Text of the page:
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Title:
MIRROR BRACKET
United States Patent 3863883
Abstract:
A bracket for mounting mirrors on dressers or other furniture pieces consisting of a standard affixable to a dresser to extend thereabove, upper and lower hooks mounted on the standard and normally opening respectively downwardly and upwardly to engage and support the upper and lower edges of a mirror, or the back plate of a mirror frame, the upper hook being reversible to open upwardly to form a hanger for suspending mirrors or mirror frames, and a screw clamp for further securing a mirror frame in the hooks.


Inventors:
COUSINS BOYD E
Application Number:
05/315517
Publication Date:
02/04/1975
Filing Date:
12/15/1972
Assignee:
COUSINS; BOYD E.
Primary Class:
Other Classes:
248/488
International Classes:
A47G1/16; (IPC1-7): A47G1/24
Field of Search:
248/126,295,476,477,478,488,490,495,496,466
View Patent Images:
US Patent References:
3370821Combination carrier device and easel1968-02-27Mingis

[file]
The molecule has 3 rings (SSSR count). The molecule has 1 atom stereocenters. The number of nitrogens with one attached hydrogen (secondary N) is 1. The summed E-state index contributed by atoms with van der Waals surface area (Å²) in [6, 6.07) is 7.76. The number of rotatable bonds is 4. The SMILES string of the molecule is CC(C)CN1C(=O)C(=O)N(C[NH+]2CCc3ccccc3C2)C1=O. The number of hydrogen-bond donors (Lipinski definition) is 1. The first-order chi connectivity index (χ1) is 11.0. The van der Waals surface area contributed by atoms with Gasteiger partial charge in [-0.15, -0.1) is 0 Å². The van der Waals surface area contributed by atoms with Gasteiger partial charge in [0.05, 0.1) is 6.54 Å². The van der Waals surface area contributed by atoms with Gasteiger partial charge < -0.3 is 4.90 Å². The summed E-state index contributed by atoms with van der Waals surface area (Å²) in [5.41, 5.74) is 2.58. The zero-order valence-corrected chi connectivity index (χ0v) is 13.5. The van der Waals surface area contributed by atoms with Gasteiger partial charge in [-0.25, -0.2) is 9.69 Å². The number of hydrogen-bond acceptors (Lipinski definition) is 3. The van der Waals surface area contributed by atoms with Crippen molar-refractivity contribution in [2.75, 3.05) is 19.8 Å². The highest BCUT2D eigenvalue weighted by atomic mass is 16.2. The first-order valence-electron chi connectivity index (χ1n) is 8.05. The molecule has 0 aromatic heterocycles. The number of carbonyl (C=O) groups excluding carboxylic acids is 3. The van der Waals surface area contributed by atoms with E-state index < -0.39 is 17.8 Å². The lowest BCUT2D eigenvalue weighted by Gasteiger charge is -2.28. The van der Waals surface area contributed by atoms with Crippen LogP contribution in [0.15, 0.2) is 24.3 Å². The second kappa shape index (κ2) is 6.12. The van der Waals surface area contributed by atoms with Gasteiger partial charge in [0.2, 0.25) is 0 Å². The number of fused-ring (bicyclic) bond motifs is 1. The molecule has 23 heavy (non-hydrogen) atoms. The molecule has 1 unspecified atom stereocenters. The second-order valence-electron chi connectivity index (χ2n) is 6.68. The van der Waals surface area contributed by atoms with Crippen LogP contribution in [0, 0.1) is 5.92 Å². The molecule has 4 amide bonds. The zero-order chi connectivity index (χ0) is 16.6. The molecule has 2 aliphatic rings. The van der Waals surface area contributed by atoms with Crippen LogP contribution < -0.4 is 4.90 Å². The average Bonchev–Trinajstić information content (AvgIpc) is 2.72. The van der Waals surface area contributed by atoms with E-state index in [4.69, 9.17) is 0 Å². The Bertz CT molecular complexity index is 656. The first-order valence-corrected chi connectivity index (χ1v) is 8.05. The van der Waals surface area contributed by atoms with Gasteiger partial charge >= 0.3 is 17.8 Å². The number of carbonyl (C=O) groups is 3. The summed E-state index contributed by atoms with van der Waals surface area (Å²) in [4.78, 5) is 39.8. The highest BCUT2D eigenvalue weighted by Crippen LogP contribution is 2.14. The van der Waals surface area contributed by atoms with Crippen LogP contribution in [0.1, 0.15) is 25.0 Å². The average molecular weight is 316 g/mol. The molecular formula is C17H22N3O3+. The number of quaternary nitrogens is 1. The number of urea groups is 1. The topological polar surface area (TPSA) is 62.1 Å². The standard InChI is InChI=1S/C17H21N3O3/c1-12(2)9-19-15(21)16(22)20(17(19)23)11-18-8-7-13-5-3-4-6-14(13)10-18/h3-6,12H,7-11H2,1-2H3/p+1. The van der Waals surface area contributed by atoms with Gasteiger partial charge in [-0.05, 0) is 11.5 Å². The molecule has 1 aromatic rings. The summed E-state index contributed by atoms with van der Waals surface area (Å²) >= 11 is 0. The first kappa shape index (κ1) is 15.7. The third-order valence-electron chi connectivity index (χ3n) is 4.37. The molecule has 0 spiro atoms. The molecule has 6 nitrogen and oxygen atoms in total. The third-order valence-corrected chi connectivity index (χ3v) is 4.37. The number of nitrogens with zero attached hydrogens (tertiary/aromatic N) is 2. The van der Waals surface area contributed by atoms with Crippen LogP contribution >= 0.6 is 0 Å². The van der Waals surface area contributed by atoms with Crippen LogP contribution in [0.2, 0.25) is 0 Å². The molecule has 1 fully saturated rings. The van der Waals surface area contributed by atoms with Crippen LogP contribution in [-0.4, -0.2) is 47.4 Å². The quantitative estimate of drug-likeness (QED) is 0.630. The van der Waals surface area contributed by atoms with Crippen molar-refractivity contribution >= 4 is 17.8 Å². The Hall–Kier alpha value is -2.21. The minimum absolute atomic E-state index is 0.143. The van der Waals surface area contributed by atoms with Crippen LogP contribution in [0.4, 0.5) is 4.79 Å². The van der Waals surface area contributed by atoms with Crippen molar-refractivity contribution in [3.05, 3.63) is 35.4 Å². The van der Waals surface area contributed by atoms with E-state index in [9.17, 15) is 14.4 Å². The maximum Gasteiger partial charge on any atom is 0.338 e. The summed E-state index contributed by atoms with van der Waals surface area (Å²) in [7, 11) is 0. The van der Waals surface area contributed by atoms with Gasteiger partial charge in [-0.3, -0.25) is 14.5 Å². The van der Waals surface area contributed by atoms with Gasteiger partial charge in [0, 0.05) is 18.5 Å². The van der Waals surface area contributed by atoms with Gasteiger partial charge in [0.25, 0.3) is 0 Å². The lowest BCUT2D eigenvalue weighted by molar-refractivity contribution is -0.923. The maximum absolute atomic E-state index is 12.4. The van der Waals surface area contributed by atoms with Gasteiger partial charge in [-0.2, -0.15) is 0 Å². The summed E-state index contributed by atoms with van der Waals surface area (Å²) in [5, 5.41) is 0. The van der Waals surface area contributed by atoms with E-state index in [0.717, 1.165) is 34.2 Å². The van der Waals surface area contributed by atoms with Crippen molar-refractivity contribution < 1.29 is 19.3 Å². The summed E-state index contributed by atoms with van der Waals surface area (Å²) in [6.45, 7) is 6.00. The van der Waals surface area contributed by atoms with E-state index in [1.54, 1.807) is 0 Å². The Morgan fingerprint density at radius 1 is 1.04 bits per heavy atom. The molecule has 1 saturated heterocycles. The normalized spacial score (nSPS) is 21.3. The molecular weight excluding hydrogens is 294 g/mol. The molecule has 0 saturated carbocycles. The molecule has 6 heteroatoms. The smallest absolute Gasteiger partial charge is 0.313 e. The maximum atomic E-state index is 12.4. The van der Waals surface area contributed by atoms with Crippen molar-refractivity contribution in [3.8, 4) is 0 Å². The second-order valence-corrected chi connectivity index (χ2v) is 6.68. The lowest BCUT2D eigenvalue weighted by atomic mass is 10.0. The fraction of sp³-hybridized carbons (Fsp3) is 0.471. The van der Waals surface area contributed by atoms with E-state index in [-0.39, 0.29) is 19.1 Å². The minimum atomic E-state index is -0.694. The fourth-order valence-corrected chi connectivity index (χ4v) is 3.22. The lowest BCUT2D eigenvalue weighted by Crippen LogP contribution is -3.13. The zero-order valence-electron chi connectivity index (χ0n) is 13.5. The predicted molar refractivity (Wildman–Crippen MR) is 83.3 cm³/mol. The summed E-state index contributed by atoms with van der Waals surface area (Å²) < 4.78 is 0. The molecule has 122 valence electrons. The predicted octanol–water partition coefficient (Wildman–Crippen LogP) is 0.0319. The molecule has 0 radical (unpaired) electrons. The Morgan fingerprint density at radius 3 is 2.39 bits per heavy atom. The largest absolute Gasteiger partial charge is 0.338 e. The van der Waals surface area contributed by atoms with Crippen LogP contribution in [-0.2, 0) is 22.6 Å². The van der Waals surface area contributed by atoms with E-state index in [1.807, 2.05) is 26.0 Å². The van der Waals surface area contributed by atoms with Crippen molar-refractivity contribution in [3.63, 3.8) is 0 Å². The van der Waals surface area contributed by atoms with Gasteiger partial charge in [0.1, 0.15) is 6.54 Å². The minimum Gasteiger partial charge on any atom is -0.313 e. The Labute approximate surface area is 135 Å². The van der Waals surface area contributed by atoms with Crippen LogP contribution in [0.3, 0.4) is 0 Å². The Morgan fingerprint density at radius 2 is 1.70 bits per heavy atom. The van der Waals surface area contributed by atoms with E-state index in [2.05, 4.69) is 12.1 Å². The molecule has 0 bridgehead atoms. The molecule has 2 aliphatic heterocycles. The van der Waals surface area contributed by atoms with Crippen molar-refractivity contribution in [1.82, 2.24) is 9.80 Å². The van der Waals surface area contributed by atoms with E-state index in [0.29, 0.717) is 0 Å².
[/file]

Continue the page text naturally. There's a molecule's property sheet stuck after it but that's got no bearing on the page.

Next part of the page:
3188028Adjustable hanging bracket1965-06-08Waller
2984440Mirror support1961-05-16Simons
2904290Mirror hinged support1959-09-15Mullen
2696962Mirror mounting and supporting device1954-12-14Goss
Primary Examiner:
Schultz, William H.
Attorney, Agent or Firm:
Hamilton, John A.
Claims:
What I claim as new and desire to protect by Letters Patent is

1. A mirror supporting bracket comprising:

2. A bracket as recited in claim 1 wherein said standard comprises a forwardly opening channel member, and wherein each of said hooks is of substantially U-form, having a pair of generally parallel legs parallel to said channel and disposed respectively adjacent the inner surface of the channel base and in forwardly spaced relation from the open front of said channel, and wherein said means affixing each of said hooks to said standard comprises a headed screw extending forwardly and rotatably through the base of the channel and threaded in the rearward leg of said hooks whereby as said screw is tightened, said hook is drawn rearwardly to clamp said mirror between the forward leg of said hook and the front of said channel.

3. A bracket as recited in claim 2, for use in connection with a framed mirror, the frame having a back plate of tough material which is engaged by said hooks, wherein said screw is of such length that, when fully tightened, its forward end can be moved closer to the front hook leg than the thickness of said back plate, and forwardly of the open front of said channel, whereby said back plate is clamped between said forward hook leg and the forward end of said screw.